The German TerraSAR-X radar satellite, operated by the German Aerospace Center (DLR) and Astrium, has been switched into a new wide-angle view mode allowing the satellite to record image strips over 200 kilometres wide. "The satellite does so by sweeping this large area in multiple stages, very quickly pivoting the radar beam numerous times across the direction of flight," explains DLR mission manager Stefan Buckreuss.
On 15 June 2007, the German TerraSAR-X radar satellite was launched from Russia's Baikonur Cosmodrome in Kazakhstan marking the beginning of a new era in German remote sensing. In its fifth year in space TerraSAR-X has served its planned life-span, but is expected to continue functioning for several years. "TerraSAR-X has now been operating almost flawlessly for five years.
A conference of geological and scientific experts met in the southern Chilean city of Punta Arenas last week to discuss using the TerraSAR-X satellite system to assist Chile in predicting volcanic eruptions. The satellite, which has been in orbit for nearly a year, could provide Chile with significantly advanced warning of volcanic activity and tsunamis.
A new satellite image that shows the likely spread of oil from the Rena suggests things may be worse than many realise.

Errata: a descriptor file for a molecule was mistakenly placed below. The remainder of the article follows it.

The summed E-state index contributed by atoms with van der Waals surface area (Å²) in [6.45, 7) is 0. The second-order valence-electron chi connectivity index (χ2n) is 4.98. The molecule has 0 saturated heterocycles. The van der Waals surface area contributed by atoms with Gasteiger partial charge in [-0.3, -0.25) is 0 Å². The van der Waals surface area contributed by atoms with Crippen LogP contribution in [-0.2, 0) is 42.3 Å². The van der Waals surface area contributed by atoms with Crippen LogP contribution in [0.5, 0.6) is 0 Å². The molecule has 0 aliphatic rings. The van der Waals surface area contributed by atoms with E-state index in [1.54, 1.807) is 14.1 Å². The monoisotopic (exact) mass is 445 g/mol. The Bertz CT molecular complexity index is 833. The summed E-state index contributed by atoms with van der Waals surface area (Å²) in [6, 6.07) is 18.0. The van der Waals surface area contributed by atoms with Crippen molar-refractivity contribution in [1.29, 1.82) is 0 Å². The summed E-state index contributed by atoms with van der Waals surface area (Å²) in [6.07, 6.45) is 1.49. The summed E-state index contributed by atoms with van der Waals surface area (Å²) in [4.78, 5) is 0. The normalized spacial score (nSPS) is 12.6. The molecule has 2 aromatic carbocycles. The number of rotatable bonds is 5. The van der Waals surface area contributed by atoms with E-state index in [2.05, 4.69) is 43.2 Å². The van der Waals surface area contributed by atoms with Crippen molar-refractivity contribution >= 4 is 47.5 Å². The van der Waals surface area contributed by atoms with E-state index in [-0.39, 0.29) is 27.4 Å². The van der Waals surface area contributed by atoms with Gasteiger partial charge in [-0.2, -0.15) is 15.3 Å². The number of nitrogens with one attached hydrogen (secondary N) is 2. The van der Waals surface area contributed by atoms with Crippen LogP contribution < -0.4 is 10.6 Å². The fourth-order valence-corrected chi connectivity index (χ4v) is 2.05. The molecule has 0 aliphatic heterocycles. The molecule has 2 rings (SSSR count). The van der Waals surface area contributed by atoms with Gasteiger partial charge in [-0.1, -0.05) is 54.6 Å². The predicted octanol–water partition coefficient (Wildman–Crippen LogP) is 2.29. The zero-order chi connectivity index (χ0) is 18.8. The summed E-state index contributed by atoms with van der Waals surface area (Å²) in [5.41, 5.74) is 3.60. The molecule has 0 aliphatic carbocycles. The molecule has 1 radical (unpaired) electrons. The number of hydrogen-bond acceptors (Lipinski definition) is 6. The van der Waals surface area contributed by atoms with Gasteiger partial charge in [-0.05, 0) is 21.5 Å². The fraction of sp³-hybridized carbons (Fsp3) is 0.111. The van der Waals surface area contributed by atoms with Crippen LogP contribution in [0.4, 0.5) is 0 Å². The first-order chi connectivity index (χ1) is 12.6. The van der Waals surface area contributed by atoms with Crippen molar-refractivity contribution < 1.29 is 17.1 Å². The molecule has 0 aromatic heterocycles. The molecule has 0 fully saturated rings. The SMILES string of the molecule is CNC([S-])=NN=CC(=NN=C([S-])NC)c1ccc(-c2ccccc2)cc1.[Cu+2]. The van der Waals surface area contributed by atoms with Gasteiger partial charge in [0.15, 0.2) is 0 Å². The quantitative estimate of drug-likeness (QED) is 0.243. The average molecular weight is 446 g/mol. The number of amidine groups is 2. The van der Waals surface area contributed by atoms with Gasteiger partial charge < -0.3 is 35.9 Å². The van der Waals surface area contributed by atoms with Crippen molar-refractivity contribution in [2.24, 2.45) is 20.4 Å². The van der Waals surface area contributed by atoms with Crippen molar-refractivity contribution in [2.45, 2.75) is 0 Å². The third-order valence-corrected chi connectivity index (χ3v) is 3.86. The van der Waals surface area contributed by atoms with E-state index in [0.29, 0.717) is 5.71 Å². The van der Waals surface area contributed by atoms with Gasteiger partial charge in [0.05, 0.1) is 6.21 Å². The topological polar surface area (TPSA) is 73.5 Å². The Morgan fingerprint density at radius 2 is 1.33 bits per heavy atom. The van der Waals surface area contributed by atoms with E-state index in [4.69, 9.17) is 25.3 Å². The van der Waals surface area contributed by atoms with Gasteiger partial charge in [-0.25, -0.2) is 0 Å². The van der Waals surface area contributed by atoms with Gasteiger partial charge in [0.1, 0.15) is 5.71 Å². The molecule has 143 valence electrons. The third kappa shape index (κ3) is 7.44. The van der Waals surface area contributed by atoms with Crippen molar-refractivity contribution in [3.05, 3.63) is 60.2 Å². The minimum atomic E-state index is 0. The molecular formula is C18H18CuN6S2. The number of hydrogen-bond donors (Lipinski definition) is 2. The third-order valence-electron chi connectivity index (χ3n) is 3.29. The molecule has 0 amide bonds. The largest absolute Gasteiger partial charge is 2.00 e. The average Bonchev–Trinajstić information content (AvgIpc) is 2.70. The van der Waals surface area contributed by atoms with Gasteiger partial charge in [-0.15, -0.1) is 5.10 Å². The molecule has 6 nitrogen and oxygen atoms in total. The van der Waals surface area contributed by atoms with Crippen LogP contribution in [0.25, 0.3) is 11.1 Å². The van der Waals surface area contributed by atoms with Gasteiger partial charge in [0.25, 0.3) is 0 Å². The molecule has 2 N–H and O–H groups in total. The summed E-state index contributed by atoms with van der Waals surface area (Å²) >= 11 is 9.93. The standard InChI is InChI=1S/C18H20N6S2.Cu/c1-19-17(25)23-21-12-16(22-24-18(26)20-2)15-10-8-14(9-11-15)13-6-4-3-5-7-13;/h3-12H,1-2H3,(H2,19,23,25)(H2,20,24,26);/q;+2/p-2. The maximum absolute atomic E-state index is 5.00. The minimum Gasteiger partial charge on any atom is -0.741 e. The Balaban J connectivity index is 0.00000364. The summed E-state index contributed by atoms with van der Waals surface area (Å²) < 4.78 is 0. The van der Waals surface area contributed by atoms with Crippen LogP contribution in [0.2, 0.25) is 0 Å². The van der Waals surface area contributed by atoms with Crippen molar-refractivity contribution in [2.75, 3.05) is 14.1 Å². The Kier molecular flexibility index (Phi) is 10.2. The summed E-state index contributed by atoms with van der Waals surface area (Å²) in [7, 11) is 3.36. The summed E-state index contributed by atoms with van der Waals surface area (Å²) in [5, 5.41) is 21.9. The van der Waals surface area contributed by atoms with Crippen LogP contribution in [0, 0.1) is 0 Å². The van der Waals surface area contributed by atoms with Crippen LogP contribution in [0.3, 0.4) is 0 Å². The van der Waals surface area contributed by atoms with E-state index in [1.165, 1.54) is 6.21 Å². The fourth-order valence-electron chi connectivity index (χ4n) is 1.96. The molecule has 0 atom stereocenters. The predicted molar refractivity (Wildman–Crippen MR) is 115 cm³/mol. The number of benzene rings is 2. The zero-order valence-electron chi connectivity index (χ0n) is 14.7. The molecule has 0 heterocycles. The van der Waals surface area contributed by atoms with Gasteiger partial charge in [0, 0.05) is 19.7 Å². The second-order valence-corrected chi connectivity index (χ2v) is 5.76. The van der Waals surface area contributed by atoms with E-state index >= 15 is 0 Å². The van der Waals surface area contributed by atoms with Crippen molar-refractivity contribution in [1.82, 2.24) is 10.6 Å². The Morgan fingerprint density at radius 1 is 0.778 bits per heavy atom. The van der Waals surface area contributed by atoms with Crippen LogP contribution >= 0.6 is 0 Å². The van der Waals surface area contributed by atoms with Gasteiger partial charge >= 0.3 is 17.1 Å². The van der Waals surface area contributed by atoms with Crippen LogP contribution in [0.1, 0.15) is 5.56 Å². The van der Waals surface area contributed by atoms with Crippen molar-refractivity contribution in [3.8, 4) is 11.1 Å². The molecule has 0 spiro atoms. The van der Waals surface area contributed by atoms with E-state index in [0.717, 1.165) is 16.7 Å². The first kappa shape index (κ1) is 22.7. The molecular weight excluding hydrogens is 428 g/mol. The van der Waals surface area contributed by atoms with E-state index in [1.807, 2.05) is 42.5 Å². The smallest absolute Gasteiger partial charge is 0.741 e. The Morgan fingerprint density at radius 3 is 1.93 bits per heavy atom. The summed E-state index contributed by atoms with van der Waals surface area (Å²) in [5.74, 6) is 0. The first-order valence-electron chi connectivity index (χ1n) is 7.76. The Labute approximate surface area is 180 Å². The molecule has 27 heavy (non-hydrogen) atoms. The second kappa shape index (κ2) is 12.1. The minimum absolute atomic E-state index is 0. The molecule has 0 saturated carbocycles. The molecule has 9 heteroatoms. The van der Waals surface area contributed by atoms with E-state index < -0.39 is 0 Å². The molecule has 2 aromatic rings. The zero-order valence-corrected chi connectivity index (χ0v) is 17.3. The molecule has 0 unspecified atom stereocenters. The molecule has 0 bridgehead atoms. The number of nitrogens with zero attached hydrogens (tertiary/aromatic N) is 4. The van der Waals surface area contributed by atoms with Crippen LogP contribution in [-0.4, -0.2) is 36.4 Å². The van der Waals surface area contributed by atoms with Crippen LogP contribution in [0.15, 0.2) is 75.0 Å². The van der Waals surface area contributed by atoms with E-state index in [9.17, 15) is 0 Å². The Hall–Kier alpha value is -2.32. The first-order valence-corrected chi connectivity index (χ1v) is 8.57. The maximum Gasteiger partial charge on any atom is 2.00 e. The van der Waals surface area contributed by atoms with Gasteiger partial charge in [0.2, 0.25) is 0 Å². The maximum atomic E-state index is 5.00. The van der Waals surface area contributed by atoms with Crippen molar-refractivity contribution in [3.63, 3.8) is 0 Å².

The satellite image was captured by DLR, the German Aerospace Centre, by its TerraSAR satellite on Friday and shows the likely spread of oil from the ship, which remains stuck on the Astrolabe Reef off the coast of Tauranga.
The crater of the Chilean volcano Puyehue displays a striking, circular outline in this image from the German Aerospace Center (Deutsches Zentrum für Luft- und Raumfahrt; DLR) TerraSAR-X satellite – so this was not the culprit when a volcano in the southern Andes erupted on 4 June 2011.
The first satellite image of the Ukrainian site was acquired by SPOT1 only ten days after the explosion demonstrating the value of Earth-imaging satellites in responding to natural and man-made disasters
Technology has evolved in the 25 years since the Chernobyl explosion and Astrium GEO-Information’s satellites continue to keep a watchful eye on the zone.
After the severe earthquake and tsunami in Japan, the International Charter ‘Space and Major Disasters’ was activated on the morning of the 11 March 2011. All participating institutions were asked to provide satellite imagery of the affected area.